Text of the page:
It's likely that most of these vehicles represent recalled leases and other arrangements part of Tesla's Resale Value Guarantee (RVG) program. It's also entirely possible that the value inflation helps Tesla manage RVG allocation internally. Tesla's recent change in its price matching policy for trade-ins might also reflect this reality, as the company might have been forced by clever individuals to pay more for its traded-in cars than they are worth in reality.

Donning our tinfoil hat, and quoting Tesla's statements regarding a fresh Securities and Exchange Commission investigation below might add a bit of context into recent affairs. As per the company's 10K filing (page 120):

On December 4, 2019, the SEC (i) closed the investigation into the projections and other public statements regarding Model 3 production rates and (ii) issued a subpoena seeking information concerning certain financial data and contracts including Tesla’s regular financing arrangements.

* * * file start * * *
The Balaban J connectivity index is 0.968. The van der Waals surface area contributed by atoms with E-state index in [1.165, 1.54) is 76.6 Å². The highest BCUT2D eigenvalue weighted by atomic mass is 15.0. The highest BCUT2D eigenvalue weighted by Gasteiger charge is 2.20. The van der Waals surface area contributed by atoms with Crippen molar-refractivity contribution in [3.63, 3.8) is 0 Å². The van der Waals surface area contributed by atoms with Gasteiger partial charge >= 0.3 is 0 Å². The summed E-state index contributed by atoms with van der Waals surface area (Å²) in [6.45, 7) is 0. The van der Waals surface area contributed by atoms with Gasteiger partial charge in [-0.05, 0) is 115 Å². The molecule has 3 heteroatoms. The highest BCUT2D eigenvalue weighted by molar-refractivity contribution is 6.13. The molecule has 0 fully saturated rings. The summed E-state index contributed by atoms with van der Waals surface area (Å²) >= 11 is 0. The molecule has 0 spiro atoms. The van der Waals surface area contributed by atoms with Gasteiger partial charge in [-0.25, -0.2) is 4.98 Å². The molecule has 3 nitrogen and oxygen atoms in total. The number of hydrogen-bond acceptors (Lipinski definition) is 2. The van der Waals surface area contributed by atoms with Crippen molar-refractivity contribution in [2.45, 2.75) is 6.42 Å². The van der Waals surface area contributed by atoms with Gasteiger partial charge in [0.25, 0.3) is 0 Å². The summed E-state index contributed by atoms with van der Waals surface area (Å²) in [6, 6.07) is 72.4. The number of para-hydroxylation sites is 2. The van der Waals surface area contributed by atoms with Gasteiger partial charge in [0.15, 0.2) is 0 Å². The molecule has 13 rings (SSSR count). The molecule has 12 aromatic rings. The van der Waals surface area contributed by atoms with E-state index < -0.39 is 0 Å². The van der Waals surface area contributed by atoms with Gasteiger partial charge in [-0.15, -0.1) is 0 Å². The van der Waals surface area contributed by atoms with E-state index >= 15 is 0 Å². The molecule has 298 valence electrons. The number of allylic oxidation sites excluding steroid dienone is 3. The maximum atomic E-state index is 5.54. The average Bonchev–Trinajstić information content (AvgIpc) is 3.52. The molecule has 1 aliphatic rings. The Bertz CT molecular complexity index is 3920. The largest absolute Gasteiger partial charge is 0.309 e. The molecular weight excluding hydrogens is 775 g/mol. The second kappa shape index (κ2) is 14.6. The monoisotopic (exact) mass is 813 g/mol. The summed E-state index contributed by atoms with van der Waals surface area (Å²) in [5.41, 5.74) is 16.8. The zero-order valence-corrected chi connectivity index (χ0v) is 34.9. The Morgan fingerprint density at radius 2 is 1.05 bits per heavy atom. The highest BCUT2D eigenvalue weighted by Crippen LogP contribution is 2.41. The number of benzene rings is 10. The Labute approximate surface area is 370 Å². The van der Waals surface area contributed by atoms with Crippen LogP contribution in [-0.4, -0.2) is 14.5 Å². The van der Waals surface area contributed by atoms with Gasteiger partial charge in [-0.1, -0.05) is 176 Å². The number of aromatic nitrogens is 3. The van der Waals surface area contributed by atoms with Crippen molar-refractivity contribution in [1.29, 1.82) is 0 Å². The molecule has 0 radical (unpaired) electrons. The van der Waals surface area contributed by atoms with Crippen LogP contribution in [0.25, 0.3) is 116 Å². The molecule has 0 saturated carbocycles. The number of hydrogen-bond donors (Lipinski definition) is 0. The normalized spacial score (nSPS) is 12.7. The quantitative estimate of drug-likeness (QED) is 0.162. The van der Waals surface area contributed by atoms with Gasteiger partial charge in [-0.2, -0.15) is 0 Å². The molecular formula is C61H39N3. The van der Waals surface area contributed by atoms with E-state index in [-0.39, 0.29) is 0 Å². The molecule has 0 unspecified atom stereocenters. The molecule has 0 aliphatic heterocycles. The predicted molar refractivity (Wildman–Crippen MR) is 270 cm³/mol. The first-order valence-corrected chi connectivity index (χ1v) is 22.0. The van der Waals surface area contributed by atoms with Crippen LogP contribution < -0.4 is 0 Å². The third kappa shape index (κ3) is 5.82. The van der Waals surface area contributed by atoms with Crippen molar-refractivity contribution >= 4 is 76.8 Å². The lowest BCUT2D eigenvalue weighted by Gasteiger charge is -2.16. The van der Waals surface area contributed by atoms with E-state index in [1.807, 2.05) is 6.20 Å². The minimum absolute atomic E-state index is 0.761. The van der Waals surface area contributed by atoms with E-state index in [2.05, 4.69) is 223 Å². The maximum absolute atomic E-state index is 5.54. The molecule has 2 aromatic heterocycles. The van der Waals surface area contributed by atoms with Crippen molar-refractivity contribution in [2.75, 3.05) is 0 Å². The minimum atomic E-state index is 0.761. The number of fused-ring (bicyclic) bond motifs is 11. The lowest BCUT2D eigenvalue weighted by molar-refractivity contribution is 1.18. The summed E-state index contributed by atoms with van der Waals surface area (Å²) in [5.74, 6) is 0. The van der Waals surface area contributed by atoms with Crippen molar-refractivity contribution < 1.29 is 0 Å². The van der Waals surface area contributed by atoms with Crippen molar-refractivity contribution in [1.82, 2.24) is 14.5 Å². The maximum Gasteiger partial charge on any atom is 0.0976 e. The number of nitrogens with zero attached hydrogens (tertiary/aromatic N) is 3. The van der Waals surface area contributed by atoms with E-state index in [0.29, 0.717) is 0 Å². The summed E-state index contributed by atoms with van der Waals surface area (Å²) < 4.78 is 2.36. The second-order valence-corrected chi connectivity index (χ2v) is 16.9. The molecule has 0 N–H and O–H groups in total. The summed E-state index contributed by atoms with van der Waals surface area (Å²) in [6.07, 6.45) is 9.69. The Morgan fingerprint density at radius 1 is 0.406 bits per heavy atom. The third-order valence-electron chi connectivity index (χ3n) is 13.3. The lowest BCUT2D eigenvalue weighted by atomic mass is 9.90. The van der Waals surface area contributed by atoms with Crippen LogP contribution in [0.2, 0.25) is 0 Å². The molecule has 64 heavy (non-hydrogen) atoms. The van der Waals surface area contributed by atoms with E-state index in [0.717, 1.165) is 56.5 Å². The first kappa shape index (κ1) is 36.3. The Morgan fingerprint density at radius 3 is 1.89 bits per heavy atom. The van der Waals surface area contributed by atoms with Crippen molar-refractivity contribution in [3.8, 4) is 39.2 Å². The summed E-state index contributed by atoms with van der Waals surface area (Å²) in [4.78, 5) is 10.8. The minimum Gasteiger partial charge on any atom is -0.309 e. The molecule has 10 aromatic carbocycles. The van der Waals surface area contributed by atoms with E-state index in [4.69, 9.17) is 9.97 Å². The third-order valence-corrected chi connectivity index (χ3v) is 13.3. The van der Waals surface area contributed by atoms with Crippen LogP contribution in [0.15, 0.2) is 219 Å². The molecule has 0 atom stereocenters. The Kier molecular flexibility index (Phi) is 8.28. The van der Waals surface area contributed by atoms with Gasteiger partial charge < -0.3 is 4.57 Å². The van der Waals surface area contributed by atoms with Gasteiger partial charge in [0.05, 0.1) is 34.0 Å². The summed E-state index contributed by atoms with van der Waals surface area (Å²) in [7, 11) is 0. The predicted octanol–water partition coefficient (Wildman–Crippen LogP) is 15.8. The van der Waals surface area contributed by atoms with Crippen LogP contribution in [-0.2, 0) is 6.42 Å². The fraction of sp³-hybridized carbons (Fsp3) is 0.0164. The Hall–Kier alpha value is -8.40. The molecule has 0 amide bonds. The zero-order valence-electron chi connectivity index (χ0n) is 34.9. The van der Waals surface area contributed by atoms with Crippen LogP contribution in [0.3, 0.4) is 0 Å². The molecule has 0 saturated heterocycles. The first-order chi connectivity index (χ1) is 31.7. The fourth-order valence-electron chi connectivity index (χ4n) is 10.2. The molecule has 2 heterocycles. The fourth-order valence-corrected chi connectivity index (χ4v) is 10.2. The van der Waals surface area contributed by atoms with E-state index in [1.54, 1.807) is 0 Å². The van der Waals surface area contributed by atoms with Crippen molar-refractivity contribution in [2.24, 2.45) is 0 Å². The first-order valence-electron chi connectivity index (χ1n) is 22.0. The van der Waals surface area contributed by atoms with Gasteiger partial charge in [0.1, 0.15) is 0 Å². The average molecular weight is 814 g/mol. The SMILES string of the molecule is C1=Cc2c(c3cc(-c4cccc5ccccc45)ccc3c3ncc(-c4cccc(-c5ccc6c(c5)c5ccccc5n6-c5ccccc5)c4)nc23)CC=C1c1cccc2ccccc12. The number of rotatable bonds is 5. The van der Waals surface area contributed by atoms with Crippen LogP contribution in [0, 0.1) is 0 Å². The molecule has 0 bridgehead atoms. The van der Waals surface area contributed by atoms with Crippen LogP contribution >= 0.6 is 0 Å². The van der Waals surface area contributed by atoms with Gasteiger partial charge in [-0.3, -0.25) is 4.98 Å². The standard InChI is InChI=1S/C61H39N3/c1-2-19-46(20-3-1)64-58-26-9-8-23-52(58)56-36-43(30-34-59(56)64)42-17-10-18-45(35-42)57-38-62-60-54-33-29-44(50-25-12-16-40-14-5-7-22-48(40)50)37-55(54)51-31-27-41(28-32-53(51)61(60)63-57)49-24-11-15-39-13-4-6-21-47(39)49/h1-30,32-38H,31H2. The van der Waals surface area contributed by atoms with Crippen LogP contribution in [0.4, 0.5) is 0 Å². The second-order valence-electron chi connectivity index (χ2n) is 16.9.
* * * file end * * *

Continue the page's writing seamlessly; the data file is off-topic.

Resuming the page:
Staying on context, read Tesla's second note to financial statements titled Summary of Significant Accounting Policies on page 70:

Use of Estimates

... Estimates are used for, but not limited to ... ....significant economic incentive for residual value guarantee arrangements, ........residual value of operating lease vehicles, ......... Management bases its estimates on historical experience and on various other assumptions believed to be reasonable, the results of which form the basis for making judgments about the carrying values of assets and liabilities. Actual results could differ from those estimates.

Whether there is more to this discrepancy than meets the eye, only time will tell. Tesla, for its part, needs to focus on China to ensure that its cash position remains healthy throughout the year. For our part, we'll reach out to Tesla to learn more about these affairs.